Article link: J Comp Neurol
Genes referenced: cnga1 prph prph2
Article Images: [+] show captions
|Figure 1. Rod photoreceptor cells are cone-shaped at the early stages of development. A: Retinas of tadpoles expressing Opsin-Dend2 or P/rds-Dend2 in rod photoreceptors were imaged for Dend2 fluorescence at 6/7, 9, and 21–22 dpf. Rod photoreceptors are cone-shaped at the early stages of development and become rod-shaped as tadpoles age. B: Eyes of tadpoles expressing Opsin-Dend2 (green) were fixed at 6 dpf and stained with wheat germ agglutinin (WGA, blue) and an antibody against Xenopus peripherin/rds (P/rds, red). Peripherin/rds localizes to rod disk rim (arrowhead) and cone disk rim (arrow) regions that are structurally distinct. Rod and cone photoreceptor cells are indicated in the figure. Opsin-Dend2 is specifically expressed in rod cells. Scale bars = 10 μm.|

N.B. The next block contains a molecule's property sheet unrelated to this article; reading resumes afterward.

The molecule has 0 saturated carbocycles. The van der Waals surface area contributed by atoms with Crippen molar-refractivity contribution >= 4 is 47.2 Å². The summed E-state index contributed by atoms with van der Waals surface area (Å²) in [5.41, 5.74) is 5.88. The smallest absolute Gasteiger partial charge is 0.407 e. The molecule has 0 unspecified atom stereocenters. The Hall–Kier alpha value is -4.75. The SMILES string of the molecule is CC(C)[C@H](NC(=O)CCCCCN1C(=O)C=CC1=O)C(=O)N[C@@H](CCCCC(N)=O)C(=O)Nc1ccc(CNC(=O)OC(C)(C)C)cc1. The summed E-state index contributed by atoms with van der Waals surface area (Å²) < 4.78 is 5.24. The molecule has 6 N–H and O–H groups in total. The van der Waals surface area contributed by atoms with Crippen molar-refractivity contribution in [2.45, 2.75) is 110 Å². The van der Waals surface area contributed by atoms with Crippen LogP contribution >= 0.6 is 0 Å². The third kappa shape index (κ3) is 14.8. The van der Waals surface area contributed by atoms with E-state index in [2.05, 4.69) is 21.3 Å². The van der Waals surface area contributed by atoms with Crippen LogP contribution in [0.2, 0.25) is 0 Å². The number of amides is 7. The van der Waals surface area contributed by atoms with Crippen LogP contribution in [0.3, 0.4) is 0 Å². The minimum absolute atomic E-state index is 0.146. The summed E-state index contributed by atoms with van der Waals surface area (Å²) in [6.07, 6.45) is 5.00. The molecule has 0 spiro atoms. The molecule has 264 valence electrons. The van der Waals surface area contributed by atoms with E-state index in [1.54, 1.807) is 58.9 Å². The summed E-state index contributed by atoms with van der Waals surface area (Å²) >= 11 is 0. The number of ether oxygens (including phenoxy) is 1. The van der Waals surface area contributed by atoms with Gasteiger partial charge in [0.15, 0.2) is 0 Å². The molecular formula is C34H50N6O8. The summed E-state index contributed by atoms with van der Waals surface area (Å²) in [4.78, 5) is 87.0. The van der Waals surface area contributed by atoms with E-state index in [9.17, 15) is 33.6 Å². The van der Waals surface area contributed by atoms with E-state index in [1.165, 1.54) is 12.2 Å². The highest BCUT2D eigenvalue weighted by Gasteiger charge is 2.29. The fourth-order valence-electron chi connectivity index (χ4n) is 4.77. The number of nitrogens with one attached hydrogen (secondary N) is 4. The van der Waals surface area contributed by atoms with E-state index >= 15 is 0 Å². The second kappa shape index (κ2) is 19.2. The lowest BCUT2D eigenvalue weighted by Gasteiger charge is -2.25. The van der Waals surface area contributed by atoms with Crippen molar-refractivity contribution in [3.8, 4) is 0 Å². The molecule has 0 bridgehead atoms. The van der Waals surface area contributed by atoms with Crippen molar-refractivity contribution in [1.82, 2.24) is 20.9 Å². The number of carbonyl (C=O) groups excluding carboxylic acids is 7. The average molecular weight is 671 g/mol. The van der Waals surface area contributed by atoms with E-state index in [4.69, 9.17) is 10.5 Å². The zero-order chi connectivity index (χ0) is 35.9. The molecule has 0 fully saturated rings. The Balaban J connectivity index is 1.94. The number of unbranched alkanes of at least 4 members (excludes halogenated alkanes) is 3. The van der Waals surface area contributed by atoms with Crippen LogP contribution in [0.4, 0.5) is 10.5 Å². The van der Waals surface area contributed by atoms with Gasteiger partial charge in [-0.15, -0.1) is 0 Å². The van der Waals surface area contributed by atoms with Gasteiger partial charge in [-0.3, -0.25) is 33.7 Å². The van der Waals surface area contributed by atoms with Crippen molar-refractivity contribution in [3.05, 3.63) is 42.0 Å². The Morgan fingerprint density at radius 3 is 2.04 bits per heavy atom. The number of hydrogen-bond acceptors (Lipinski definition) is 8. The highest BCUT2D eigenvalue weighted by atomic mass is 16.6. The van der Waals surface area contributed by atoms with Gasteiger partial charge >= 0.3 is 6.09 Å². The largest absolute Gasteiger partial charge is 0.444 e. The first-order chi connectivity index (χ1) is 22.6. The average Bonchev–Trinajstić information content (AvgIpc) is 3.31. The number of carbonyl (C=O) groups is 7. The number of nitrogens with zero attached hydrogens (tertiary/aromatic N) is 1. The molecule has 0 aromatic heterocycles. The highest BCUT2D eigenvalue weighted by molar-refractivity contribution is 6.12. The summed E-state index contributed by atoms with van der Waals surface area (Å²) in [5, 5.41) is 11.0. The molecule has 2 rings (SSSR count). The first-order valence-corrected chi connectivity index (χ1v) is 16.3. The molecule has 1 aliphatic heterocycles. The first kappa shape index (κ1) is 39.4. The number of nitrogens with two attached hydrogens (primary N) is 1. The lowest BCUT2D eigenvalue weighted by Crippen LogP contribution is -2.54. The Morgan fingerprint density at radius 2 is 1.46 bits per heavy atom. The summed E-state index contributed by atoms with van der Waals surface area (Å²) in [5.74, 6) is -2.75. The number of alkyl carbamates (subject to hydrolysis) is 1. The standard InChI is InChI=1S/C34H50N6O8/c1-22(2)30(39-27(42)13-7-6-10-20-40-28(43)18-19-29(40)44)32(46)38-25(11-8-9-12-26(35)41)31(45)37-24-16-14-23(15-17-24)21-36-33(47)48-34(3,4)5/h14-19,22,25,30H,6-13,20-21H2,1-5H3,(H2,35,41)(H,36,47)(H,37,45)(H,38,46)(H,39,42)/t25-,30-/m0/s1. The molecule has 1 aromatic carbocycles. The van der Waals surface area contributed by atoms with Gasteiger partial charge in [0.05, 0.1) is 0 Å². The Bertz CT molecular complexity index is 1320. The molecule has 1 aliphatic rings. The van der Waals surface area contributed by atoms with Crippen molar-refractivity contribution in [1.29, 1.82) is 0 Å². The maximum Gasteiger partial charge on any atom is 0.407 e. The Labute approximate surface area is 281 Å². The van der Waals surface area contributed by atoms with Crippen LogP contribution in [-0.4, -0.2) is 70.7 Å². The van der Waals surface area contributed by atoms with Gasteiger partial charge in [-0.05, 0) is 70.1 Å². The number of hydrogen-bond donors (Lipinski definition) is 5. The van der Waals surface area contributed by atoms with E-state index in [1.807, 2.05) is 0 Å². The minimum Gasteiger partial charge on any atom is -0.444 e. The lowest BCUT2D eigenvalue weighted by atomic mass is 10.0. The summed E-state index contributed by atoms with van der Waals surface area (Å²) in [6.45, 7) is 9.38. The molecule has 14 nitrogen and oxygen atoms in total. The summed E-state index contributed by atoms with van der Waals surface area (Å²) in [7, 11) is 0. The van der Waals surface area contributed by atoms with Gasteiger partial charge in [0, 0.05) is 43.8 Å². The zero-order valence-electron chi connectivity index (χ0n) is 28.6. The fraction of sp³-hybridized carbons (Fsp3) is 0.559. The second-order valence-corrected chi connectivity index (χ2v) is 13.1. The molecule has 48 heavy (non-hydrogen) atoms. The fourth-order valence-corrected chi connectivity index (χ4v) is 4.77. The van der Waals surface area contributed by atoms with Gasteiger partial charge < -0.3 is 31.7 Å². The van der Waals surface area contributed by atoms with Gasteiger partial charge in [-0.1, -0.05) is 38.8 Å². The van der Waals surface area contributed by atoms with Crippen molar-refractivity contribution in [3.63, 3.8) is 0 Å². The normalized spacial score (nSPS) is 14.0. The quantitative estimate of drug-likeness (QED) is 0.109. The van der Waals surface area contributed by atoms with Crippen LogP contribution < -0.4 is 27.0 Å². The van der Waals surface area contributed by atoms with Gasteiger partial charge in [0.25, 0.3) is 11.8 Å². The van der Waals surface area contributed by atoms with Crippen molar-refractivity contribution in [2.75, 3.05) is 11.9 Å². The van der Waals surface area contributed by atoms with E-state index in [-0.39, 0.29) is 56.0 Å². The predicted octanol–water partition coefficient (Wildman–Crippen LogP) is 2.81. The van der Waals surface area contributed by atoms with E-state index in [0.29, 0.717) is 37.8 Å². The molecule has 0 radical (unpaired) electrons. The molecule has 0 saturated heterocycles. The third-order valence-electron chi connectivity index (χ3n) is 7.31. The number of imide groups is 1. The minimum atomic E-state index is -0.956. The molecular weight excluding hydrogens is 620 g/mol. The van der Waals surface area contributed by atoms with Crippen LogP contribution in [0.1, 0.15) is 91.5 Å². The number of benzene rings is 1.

|Figure 2. Two models for formation of cone-shaped OSs. Dend2 protein is shifted from green to red fluorescent isoform by photoconversion. After photoconversion, newly synthesized Dend2 protein is green and is added to the base of the OS in of both the models. A: In model A, the cone shape is formed by the retrograde trafficking of protein from older to newer disks. Shortly after photoconversion, newly synthesized green Opsin-Dend2 is added to the evaginations formed before the photoconversion to form new disks, therefore, a few disks contain both green (new) and red (older) proteins generating yellow fluorescence (red + green = yellow). Due to the retrograde trafficking of Opsin-Dend2, the number of disks with both old and new protein increases over time after photoconversion. B: The cone shape is formed by the addition of gradually larger disks at the base of the OS. There is no trafficking between disks as indicated by a clear separation of proteins before and after photoconversion.|